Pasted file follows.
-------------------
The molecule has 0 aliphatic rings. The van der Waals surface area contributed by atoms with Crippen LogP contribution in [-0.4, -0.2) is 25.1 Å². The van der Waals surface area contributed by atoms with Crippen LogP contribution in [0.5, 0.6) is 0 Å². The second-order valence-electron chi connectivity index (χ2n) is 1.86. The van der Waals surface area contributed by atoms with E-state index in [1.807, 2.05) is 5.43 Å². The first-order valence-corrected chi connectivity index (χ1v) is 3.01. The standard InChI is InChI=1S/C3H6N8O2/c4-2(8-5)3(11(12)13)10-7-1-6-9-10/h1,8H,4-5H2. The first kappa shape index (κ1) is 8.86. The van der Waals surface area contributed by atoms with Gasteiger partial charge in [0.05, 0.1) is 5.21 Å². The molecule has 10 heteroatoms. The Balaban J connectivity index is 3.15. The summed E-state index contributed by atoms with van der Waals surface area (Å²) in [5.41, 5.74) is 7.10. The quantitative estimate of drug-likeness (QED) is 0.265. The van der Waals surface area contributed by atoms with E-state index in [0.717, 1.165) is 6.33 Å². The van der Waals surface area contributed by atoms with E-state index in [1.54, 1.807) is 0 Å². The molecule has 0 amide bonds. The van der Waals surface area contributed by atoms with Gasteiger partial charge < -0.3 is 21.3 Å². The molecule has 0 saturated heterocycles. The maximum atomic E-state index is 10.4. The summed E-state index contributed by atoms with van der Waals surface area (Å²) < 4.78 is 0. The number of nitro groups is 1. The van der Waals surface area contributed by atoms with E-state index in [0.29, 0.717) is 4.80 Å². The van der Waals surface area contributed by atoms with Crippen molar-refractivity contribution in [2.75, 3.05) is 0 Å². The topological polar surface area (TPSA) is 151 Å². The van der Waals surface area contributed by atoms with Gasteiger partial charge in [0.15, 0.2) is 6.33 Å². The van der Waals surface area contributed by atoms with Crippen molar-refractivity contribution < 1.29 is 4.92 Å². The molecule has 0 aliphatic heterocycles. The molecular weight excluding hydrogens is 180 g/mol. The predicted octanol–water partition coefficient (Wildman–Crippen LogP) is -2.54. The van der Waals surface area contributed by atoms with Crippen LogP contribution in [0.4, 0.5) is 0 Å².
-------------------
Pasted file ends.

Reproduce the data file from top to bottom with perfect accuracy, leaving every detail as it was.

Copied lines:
The molecule has 0 aliphatic rings. The van der Waals surface area contributed by atoms with Crippen LogP contribution in [-0.4, -0.2) is 25.1 Å². The van der Waals surface area contributed by atoms with Crippen LogP contribution in [0.5, 0.6) is 0 Å². The second-order valence-electron chi connectivity index (χ2n) is 1.86. The van der Waals surface area contributed by atoms with E-state index in [1.807, 2.05) is 5.43 Å². The first-order valence-corrected chi connectivity index (χ1v) is 3.01. The standard InChI is InChI=1S/C3H6N8O2/c4-2(8-5)3(11(12)13)10-7-1-6-9-10/h1,8H,4-5H2. The first kappa shape index (κ1) is 8.86. The van der Waals surface area contributed by atoms with Gasteiger partial charge in [0.05, 0.1) is 5.21 Å². The molecule has 10 heteroatoms. The Balaban J connectivity index is 3.15. The summed E-state index contributed by atoms with van der Waals surface area (Å²) in [5.41, 5.74) is 7.10. The quantitative estimate of drug-likeness (QED) is 0.265. The van der Waals surface area contributed by atoms with E-state index in [0.717, 1.165) is 6.33 Å². The van der Waals surface area contributed by atoms with E-state index in [1.54, 1.807) is 0 Å². The molecule has 0 amide bonds. The van der Waals surface area contributed by atoms with Gasteiger partial charge < -0.3 is 21.3 Å². The molecule has 0 saturated heterocycles. The maximum atomic E-state index is 10.4. The summed E-state index contributed by atoms with van der Waals surface area (Å²) < 4.78 is 0. The number of nitro groups is 1. The van der Waals surface area contributed by atoms with E-state index in [0.29, 0.717) is 4.80 Å². The van der Waals surface area contributed by atoms with Crippen molar-refractivity contribution in [2.75, 3.05) is 0 Å². The topological polar surface area (TPSA) is 151 Å². The van der Waals surface area contributed by atoms with Gasteiger partial charge in [0.15, 0.2) is 6.33 Å². The van der Waals surface area contributed by atoms with Crippen molar-refractivity contribution < 1.29 is 4.92 Å². The molecule has 0 aliphatic heterocycles. The molecular weight excluding hydrogens is 180 g/mol. The predicted octanol–water partition coefficient (Wildman–Crippen LogP) is -2.54. The van der Waals surface area contributed by atoms with Crippen LogP contribution in [0.4, 0.5) is 0 Å².